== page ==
Mock Backend - The Beginner's Guide to GraphQL Editor p.2
Last time we put together a pretty basic schema, so let's take a look at how it works. First just to make navigating everything later a bit easier let’s look at versions. For that we check out the manage version option, so far there isn't anything there so let’s make it official and submit what we made last time as version 1.0 of our project.
While this might not seem like much right now it will make things a lot easier down the line (or at least it does for me while writing these).
Now it's time to check out the Mock Backed feature which lets you actually see how things work. The little rocket icon (🚀) does just that. Before we get to play around with it we need to deploy it.
Here on the left we can see fakeable types and all we need to do now is write a query (you can even copy paste it) and after that press play. As you can see our query and schema work and we got a few fake responses to show for it.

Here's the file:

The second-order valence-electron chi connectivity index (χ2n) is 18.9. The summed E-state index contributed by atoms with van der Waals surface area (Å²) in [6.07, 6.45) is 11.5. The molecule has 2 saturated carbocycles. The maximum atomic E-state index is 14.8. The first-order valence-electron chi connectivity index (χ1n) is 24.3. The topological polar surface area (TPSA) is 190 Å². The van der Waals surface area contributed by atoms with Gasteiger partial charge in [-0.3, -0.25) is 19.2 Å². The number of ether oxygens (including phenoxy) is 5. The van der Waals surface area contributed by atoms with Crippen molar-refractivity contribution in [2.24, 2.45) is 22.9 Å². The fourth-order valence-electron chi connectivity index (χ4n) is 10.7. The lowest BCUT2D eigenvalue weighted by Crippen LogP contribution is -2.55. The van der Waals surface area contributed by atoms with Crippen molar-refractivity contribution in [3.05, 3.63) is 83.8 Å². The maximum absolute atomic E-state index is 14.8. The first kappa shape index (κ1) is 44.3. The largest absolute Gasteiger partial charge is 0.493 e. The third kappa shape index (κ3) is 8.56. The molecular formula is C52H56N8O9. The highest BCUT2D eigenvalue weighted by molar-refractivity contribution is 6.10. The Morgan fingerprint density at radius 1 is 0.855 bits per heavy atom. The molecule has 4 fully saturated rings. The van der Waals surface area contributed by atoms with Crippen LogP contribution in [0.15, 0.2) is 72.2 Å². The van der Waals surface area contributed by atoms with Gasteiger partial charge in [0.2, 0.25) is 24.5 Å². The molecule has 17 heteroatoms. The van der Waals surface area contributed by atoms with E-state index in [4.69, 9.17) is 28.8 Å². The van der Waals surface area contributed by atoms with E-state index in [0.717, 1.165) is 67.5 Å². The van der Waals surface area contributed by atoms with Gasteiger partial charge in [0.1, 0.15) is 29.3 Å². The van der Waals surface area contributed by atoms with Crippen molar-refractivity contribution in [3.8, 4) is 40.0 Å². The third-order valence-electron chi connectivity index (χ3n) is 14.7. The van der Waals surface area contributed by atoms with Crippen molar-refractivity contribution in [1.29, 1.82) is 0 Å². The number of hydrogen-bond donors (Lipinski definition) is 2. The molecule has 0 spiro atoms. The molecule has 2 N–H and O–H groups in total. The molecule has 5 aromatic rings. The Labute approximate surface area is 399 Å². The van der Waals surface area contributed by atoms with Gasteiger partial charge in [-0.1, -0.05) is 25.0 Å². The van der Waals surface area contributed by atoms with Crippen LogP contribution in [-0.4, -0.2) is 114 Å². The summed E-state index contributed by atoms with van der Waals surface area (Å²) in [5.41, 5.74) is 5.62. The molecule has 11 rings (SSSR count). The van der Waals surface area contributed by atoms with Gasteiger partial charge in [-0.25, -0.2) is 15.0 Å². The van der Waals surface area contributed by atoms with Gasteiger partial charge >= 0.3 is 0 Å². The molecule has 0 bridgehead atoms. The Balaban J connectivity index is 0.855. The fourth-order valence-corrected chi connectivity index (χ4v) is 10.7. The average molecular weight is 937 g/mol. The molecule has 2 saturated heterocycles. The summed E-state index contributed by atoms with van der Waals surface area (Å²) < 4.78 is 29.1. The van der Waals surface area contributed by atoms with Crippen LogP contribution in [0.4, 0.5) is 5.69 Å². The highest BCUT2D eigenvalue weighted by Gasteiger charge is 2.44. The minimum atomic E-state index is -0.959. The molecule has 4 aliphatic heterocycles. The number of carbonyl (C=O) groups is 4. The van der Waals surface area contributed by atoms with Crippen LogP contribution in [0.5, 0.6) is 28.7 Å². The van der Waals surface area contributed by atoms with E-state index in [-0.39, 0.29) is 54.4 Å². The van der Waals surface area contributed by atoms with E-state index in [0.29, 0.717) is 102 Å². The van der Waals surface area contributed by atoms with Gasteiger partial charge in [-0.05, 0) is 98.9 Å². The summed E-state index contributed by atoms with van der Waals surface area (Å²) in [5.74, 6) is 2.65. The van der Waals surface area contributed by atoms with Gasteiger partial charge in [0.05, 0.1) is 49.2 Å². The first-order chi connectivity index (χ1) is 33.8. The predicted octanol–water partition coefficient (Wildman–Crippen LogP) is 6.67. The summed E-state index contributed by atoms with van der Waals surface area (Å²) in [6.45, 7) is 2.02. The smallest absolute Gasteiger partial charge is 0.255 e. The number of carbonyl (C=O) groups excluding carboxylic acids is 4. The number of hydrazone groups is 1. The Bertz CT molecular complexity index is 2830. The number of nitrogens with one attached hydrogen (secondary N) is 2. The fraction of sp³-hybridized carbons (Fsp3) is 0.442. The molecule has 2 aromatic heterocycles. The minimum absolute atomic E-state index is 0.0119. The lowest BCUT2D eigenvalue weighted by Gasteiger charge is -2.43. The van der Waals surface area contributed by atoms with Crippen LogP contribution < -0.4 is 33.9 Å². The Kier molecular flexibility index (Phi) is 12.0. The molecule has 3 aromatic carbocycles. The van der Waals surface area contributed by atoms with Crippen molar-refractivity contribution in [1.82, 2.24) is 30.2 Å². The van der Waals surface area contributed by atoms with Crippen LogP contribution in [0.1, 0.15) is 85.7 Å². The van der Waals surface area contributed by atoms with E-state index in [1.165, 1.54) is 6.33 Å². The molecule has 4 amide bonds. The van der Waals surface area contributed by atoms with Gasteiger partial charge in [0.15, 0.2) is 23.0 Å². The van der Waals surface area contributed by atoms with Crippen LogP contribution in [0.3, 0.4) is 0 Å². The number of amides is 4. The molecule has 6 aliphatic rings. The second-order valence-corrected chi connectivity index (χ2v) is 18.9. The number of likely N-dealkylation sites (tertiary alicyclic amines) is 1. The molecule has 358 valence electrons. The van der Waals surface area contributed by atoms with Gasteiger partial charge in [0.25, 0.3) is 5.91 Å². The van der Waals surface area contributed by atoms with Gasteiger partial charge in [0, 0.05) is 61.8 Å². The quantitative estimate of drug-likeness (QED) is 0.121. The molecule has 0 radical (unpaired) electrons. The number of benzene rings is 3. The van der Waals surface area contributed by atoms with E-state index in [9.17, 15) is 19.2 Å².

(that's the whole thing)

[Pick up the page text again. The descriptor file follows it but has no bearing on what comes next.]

We can adjust what is faked by clicking the email and message strings on the left. You can select what it will fake to get a better idea of what you’d get with that query, I chose :
- email addresses for emails (duh),
- random words for messages.
You can also manually add values if that better fits what you’re aiming for.
You can also probably spot some of the additional features:
- you can prettify queries which makes them easier to read,
- merge multiple queries into one and take advantage of autocomplete support,
- there’s also a query history feature which lets you go through your queries in this session.
While these might not seem particularly useful now, bear in mind so far we’ve been dealing with a very basic schema and a very simple query. As you can imagine it won't always be as simple as that and as the schema gets more robust things will get more complicated. We’re probably going to look at doing just that next time, so see you then.